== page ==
Teaching Gratitude to our Children for the Holiday Season

With Thanksgiving rapidly approaching, celebrating gratitude is easy to remember.  But what about when it’s not Thanksgiving and it’s just an ordinary day?  What part does gratitude play in our lives then?

As we sit in front of our turkey dinner, we may feel grateful for a variety of things: a happy family, robust health, a loving partner, or even, in this current economic situation, a job.  The last thing on our minds is probably the stranger who kindly held a door for you or the server who brought you dinner one night.

Most parents are very good at teaching their children to say “please” and “thank you.”  These are good manners, but does it really teach children an understanding of what gratitude is and how it impacts our mental health, daily attitude, and even physical well-being?  It’s challenging enough to teach children the concept of gratitude.  That challenge is even greater when addressing gratitude with a special-needs child.

When showing gratitude, it is important to help children connect doing grateful things with positive feelings.  With special-needs children, this is particularly helpful as understanding gratitude is an abstract concept, but if we are doing things together that show gratitude, it’s easier to understand when we make the connection between gratitude and how it makes us feel very clear.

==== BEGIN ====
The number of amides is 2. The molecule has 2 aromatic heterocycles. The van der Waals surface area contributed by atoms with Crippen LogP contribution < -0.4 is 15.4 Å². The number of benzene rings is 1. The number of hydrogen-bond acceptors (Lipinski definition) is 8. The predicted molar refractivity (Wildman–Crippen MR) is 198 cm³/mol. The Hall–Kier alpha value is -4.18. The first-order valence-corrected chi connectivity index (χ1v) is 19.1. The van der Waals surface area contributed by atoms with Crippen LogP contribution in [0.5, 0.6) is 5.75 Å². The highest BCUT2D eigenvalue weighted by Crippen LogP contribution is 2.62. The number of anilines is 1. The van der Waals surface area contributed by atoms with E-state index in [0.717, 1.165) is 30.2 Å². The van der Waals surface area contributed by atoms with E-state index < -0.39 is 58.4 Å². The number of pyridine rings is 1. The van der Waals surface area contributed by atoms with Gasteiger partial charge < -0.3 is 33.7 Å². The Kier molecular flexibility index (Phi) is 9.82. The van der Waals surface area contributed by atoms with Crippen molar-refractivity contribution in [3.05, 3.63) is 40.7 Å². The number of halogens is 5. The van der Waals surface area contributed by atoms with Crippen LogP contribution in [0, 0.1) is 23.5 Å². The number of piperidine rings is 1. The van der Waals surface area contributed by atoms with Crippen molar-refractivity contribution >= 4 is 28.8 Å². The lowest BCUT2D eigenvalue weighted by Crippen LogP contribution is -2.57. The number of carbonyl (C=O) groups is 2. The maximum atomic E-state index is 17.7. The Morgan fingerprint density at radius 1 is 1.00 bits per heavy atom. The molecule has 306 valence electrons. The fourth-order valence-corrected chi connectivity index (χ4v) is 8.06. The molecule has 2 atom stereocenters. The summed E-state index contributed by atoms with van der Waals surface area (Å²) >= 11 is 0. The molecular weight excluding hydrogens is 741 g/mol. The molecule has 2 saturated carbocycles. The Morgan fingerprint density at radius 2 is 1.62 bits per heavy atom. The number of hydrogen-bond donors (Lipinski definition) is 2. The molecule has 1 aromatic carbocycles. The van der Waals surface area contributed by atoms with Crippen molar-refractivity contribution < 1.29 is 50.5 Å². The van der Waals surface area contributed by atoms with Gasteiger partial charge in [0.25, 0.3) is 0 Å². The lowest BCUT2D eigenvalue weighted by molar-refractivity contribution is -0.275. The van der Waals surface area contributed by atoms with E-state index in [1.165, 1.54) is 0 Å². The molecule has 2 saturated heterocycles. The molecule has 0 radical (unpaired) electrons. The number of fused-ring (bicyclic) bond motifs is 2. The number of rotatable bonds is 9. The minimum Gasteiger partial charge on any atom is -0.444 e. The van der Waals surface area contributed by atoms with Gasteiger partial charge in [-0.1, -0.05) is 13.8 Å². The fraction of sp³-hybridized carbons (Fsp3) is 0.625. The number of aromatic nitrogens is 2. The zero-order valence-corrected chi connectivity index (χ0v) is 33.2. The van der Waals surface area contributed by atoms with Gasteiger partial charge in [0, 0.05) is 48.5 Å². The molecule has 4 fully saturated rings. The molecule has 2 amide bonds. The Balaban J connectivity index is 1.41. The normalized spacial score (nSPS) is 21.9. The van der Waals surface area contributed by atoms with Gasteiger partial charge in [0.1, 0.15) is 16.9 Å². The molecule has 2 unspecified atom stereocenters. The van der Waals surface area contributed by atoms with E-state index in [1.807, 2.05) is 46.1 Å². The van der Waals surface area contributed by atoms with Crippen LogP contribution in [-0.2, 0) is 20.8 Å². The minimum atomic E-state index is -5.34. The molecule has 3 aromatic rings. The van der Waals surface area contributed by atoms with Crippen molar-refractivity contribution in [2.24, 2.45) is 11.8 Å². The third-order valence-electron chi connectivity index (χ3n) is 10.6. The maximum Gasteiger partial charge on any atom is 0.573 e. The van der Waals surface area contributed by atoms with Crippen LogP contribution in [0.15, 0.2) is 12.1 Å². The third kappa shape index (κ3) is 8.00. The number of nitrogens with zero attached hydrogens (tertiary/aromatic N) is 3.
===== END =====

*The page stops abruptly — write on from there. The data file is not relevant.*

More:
How do we do that?  When teaching kids about gratitude, especially special-needs kids, it’s important to be a little creative in helping them understand how gratitude makes us feel good.  For example, when you’re doing a grateful activity, have the child draw a picture about how it makes them feel or have a chart with pictorial representations of feelings to help identify how gratitude makes us feel good.

Here are some easy ways for families to practice gratitude:

  1. Write a heartfelt thank you to someone who has done something nice for you.
  2. When it snows, shovel your walkway and the neighbor’s.
  3. Share some cookies that you just baked together.
  4. For the holidays, make homemade gifts and give them in person.
  5. Hug frequently – giving a hug is a simple way to show gratitude and we can all do it.

Our relationships with others are what enhance our lives and make us happy.  By practicing gratitude as a family and doing kind gestures together, everyone benefits, especially when we are making the connection between showing gratitude and feeling good very, very clear.

Gratitude Resources:

The Most Thankful Thing by Lisa McCourt and Cyd Moore (Oct 1, 2004)

Henry’s Life As A Tulip Bulb or Developing an Attitude of Gratitude by Linda M. Brandt (Apr 20, 2008)

Gratitude Soup: Create Your Own by Olivia Rosewood (May 20, 2010)

G-Bugs, The Gratitude Bugs;Sam Meets Caterpillar Kaleb by Jackie Jones, Mike Muxlow and George Athanasiou (Dec 4, 2007)

http://www.psychologytoday.com/blog/love-bytes/200911/cultivating-attitude-gratitude

http://www.todoinstitute.org/library/public/cultivating_gratitude_an_interview_with_robert_emmons_phd.php

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